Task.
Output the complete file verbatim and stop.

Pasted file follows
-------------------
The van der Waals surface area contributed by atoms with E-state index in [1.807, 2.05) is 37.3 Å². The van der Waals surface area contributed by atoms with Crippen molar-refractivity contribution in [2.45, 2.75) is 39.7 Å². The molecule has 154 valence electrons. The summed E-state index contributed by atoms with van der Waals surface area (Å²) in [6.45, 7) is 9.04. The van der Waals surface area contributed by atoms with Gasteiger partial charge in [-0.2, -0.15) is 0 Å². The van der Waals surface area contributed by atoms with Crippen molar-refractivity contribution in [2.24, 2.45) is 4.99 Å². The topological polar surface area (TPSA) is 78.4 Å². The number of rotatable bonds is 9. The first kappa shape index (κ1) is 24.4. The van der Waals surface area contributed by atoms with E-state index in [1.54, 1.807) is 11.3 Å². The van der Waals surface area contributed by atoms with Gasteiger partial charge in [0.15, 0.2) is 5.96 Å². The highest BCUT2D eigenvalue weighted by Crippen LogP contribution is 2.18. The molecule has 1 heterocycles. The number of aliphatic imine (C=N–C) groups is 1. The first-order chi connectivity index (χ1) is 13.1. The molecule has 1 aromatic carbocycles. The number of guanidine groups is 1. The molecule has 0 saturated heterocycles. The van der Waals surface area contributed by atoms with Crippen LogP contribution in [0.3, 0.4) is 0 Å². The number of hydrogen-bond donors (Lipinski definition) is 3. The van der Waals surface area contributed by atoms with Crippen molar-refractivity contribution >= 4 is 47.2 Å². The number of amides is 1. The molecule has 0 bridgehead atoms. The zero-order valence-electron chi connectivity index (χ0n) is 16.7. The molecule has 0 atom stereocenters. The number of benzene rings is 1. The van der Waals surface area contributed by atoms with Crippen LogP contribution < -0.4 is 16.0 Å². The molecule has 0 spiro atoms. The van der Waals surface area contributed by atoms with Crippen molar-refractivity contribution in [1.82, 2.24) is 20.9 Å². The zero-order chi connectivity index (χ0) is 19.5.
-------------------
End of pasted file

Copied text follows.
The van der Waals surface area contributed by atoms with E-state index in [1.807, 2.05) is 37.3 Å². The van der Waals surface area contributed by atoms with Crippen molar-refractivity contribution in [2.45, 2.75) is 39.7 Å². The molecule has 154 valence electrons. The summed E-state index contributed by atoms with van der Waals surface area (Å²) in [6.45, 7) is 9.04. The van der Waals surface area contributed by atoms with Gasteiger partial charge in [-0.2, -0.15) is 0 Å². The van der Waals surface area contributed by atoms with Crippen molar-refractivity contribution in [2.24, 2.45) is 4.99 Å². The topological polar surface area (TPSA) is 78.4 Å². The number of rotatable bonds is 9. The first kappa shape index (κ1) is 24.4. The van der Waals surface area contributed by atoms with E-state index in [1.54, 1.807) is 11.3 Å². The van der Waals surface area contributed by atoms with Gasteiger partial charge in [0.15, 0.2) is 5.96 Å². The highest BCUT2D eigenvalue weighted by Crippen LogP contribution is 2.18. The molecule has 1 heterocycles. The number of aliphatic imine (C=N–C) groups is 1. The first-order chi connectivity index (χ1) is 13.1. The molecule has 1 aromatic carbocycles. The number of guanidine groups is 1. The molecule has 0 saturated heterocycles. The van der Waals surface area contributed by atoms with Crippen LogP contribution in [0.3, 0.4) is 0 Å². The number of hydrogen-bond donors (Lipinski definition) is 3. The van der Waals surface area contributed by atoms with Crippen molar-refractivity contribution >= 4 is 47.2 Å². The number of amides is 1. The molecule has 0 bridgehead atoms. The zero-order valence-electron chi connectivity index (χ0n) is 16.7. The molecule has 0 atom stereocenters. The number of benzene rings is 1. The van der Waals surface area contributed by atoms with Crippen LogP contribution < -0.4 is 16.0 Å². The molecule has 0 spiro atoms. The van der Waals surface area contributed by atoms with Crippen molar-refractivity contribution in [1.82, 2.24) is 20.9 Å². The zero-order chi connectivity index (χ0) is 19.5.